You can tell how widely Trump is disliked when even the conservative jackasses speak out against him. One such jackass has accurately pointed out that Trump’s interactions with professional media are more like professional wrestling than genuine governmental communication. And I can’t think of a better analogy than comparing Trump to kayfabe: He saunters into the ring and blathers off some racist, misogynist, blatantly anti-American bullshit. The people who we look to as referees or announcers all lose control and scream about this unprecedented display. No one can imagine what a decent American adult could possibly do when a competitor dares to break every norm of the sport and bring a folding chair into the ring oh my God I’ve never seen anything like this before, is this the end of America as we know it?!

If you’re in the media, or if you’re a politician hoping to stop this nonsense, then you have a responsibility when it comes to responding to Trump’s bullshit posturing, if you respond at all. What you don’t do is keep asking him if he’s going to do it, cementing the idea that it’s up to him to decide. Instead, you point out that he can’t do it, and that’s the end of the story. Or, if you believe that he can, you explain how, and you tell us all what the American public can do to circumvent it. It’s irresponsible to keep treating this asshole like he’s Billy Mumy in The Twilight Zone, magically gifted to enact whatever cruel whim he comes up with.

This whole incident is a perfect example of how the media — both legitimate and social — just stumbles over itself trying to give him more attention and more unearned significance. I suppose having someone in the office of the President who will just randomly spout out racist, fascist bullshit is like a negative zone version of the Puppy Bowl: it’s cheap, it’s easy, and it gets a strong, immediate reaction from the audience. And the state of mass media in the 21st century is a complex system that happens to feed off of knee-jerk reactions to blatantly provocative trash. Our insistency on immediacy, and on the distrust of gate-keepers, has created an environment where even the cheapest and laziest disturbance can ripple out into a gigantic, self-perpetuating feedback loop, more quickly than actual news has ever been able to spread.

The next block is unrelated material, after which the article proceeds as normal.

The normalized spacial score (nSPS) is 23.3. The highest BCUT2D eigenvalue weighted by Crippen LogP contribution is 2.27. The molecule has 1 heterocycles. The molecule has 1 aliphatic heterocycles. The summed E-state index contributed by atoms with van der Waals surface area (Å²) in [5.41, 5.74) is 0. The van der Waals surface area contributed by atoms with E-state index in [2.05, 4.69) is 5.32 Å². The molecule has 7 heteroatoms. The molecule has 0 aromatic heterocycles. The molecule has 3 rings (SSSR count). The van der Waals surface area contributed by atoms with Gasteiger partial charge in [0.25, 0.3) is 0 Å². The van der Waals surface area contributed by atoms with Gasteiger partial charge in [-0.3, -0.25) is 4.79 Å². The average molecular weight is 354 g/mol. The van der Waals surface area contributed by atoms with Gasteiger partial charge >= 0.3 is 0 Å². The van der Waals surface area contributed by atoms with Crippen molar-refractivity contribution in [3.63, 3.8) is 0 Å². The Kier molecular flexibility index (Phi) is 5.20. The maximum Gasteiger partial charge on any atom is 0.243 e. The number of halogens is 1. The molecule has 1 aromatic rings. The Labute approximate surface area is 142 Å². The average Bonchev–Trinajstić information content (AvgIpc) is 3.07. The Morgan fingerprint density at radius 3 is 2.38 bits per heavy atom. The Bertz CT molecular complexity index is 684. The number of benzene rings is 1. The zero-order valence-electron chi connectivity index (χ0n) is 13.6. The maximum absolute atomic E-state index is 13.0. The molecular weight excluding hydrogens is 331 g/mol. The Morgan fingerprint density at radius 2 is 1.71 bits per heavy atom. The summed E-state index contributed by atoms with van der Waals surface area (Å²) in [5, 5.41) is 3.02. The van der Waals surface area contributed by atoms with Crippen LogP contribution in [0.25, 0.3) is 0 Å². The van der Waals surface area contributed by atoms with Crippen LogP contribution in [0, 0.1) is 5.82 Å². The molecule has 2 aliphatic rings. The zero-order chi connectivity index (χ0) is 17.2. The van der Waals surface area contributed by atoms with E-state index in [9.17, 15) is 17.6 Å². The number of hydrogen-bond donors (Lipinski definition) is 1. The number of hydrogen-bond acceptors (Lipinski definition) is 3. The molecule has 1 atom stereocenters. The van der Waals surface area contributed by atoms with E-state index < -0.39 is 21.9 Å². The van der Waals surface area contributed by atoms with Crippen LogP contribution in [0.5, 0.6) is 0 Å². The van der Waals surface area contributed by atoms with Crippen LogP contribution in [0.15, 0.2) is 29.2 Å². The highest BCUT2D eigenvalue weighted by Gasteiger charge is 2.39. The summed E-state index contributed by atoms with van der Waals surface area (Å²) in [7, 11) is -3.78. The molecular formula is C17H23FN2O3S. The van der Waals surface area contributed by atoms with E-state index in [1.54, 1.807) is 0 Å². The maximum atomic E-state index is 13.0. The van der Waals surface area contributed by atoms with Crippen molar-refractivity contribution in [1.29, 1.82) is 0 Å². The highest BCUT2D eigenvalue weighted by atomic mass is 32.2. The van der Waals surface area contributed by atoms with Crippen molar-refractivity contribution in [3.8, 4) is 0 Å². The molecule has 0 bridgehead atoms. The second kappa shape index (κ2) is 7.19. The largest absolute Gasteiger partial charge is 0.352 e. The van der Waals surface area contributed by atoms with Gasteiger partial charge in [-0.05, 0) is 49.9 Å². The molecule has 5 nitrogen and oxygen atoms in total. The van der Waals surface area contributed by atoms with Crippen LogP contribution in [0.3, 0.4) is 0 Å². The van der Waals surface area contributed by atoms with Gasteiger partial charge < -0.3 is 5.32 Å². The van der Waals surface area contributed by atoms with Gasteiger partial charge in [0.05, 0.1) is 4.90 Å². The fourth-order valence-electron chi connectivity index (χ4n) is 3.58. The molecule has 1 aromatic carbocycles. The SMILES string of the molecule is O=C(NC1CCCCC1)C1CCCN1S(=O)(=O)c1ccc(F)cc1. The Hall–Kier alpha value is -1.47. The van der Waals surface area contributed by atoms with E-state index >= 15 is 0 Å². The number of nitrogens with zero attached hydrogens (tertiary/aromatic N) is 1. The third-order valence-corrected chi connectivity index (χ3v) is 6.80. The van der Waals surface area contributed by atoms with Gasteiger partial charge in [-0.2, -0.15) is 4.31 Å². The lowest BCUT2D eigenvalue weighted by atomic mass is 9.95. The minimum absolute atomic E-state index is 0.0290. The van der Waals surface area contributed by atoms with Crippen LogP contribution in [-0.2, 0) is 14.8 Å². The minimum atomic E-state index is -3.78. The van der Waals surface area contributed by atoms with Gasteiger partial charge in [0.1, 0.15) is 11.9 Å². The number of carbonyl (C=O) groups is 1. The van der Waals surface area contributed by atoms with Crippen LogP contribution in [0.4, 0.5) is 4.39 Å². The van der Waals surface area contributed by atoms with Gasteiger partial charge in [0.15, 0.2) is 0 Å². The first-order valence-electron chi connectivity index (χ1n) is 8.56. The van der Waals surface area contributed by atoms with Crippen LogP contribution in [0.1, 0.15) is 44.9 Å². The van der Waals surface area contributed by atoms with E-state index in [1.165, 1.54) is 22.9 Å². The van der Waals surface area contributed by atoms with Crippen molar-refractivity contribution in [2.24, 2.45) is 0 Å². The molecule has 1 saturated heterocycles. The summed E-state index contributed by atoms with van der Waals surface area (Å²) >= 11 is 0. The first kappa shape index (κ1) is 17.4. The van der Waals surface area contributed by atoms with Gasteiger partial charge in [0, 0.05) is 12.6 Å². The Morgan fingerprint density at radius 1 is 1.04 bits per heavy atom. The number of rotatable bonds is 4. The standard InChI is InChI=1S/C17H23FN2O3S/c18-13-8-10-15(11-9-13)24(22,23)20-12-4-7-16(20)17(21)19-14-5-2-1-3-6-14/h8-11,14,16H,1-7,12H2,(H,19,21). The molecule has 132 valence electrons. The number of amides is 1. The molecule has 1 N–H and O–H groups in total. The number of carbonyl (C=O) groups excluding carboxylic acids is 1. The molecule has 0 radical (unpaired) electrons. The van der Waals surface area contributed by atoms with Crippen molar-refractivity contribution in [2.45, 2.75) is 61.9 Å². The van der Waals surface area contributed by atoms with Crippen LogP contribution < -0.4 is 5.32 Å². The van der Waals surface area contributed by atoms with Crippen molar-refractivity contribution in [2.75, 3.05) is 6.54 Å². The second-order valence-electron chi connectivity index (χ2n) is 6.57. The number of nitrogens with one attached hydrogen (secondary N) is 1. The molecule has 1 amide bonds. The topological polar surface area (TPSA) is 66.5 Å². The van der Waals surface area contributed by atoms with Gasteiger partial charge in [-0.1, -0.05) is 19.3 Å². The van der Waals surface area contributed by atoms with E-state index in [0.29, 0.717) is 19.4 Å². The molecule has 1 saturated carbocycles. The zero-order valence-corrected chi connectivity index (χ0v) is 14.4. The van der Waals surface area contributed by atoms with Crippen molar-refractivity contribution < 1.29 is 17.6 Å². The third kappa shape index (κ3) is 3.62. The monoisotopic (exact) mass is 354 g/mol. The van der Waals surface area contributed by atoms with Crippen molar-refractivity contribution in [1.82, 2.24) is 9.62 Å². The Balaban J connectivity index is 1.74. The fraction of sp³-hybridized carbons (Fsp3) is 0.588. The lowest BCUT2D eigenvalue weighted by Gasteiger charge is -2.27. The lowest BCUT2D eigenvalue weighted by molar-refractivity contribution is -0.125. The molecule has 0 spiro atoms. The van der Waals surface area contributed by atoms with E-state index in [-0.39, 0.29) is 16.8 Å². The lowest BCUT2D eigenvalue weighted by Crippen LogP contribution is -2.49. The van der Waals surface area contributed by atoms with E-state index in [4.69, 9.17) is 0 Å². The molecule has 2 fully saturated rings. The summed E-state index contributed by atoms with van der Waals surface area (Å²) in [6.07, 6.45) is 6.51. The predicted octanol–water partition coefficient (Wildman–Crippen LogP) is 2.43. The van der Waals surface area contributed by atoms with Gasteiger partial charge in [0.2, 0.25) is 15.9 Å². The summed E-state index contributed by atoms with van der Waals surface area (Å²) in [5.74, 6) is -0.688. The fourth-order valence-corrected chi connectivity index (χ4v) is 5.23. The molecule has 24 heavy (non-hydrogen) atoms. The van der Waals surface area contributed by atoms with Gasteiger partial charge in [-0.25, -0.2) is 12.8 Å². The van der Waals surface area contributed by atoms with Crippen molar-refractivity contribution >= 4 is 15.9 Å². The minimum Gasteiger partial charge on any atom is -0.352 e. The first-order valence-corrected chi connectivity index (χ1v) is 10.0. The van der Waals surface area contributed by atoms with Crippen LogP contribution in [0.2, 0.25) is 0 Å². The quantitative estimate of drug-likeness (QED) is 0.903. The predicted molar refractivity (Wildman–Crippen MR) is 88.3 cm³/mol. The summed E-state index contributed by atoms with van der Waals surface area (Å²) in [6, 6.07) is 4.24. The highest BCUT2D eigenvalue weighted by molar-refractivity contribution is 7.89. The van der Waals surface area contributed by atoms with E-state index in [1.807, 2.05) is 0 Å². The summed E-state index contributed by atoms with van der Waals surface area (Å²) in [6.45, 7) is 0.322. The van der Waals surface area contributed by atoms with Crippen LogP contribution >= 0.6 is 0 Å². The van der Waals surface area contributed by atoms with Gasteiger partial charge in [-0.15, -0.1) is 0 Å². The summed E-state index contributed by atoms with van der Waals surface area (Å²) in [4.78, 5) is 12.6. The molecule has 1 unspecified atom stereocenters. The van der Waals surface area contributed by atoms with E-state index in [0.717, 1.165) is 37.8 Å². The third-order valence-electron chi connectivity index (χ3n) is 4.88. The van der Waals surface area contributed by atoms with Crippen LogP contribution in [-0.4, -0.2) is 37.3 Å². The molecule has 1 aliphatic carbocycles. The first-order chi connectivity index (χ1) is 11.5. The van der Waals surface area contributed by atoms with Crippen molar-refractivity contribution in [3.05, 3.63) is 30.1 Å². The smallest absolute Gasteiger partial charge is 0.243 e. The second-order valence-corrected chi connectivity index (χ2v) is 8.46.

But giving Trump credit for “manipulating” that environment would be as misguided as assuming butterflies have insidious powers of weather control when they flap their wings and cause a hurricane on the other side of the planet. (Now I’m going to be embarrassed when we discover the butterflies have been the supervillainous architects of 2020 this whole time).

If this is a chaotic system, like I’m suggesting, then it’s probably a mistake to assume malicious intent on the people warning us about every incident of Trump’s incompetently authoritarian, clown-fascist posturing. In fact, I’d assume that most have the best of intentions. After all, if the president is even casually threatening to refuse to leave office, it is news, even if it’s not an imminent threat. I think the issue is that people are ignoring the notion that journalism and politics are both supposed to be a public service. It’s not enough to tell us what’s happening; you have to either put it into a useful context if you’re a journalist, or tell us what you’re going to do about it if you’re a politician. But one of the few things that both the “left” and the “right” can still agree on is that our politicians don’t feel obligated to represent us. For over a decade, most of the people representing me in the federal government have been less interested in impactful legislation and more interested in crafting the most impactful, buzz-generating statements on Twitter. Let that sink in.